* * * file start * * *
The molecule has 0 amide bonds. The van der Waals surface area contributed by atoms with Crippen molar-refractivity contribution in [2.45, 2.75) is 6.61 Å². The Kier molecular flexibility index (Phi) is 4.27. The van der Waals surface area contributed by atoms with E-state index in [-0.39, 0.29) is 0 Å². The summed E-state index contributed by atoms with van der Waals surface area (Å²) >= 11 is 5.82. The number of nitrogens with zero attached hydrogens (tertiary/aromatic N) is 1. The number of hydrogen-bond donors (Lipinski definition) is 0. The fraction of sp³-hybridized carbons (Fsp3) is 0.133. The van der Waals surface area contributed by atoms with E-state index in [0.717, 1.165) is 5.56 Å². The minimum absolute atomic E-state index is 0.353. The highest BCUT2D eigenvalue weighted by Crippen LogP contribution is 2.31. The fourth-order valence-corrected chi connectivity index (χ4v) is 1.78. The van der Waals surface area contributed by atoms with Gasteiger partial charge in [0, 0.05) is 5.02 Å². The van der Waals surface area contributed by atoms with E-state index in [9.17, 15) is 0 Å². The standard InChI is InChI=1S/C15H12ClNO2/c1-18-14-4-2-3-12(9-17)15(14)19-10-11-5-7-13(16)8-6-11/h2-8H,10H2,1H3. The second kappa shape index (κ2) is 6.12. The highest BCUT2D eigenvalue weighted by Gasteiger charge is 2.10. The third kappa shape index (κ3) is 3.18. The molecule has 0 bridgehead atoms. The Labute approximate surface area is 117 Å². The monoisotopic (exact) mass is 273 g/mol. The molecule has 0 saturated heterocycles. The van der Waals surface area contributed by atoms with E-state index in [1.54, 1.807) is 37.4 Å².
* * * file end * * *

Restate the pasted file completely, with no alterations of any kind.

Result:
The molecule has 0 amide bonds. The van der Waals surface area contributed by atoms with Crippen molar-refractivity contribution in [2.45, 2.75) is 6.61 Å². The Kier molecular flexibility index (Phi) is 4.27. The van der Waals surface area contributed by atoms with E-state index in [-0.39, 0.29) is 0 Å². The summed E-state index contributed by atoms with van der Waals surface area (Å²) >= 11 is 5.82. The number of nitrogens with zero attached hydrogens (tertiary/aromatic N) is 1. The number of hydrogen-bond donors (Lipinski definition) is 0. The fraction of sp³-hybridized carbons (Fsp3) is 0.133. The van der Waals surface area contributed by atoms with E-state index in [0.717, 1.165) is 5.56 Å². The minimum absolute atomic E-state index is 0.353. The highest BCUT2D eigenvalue weighted by Crippen LogP contribution is 2.31. The fourth-order valence-corrected chi connectivity index (χ4v) is 1.78. The van der Waals surface area contributed by atoms with Gasteiger partial charge in [0, 0.05) is 5.02 Å². The van der Waals surface area contributed by atoms with E-state index in [9.17, 15) is 0 Å². The standard InChI is InChI=1S/C15H12ClNO2/c1-18-14-4-2-3-12(9-17)15(14)19-10-11-5-7-13(16)8-6-11/h2-8H,10H2,1H3. The second kappa shape index (κ2) is 6.12. The highest BCUT2D eigenvalue weighted by Gasteiger charge is 2.10. The third kappa shape index (κ3) is 3.18. The molecule has 0 bridgehead atoms. The Labute approximate surface area is 117 Å². The monoisotopic (exact) mass is 273 g/mol. The molecule has 0 saturated heterocycles. The van der Waals surface area contributed by atoms with E-state index in [1.54, 1.807) is 37.4 Å².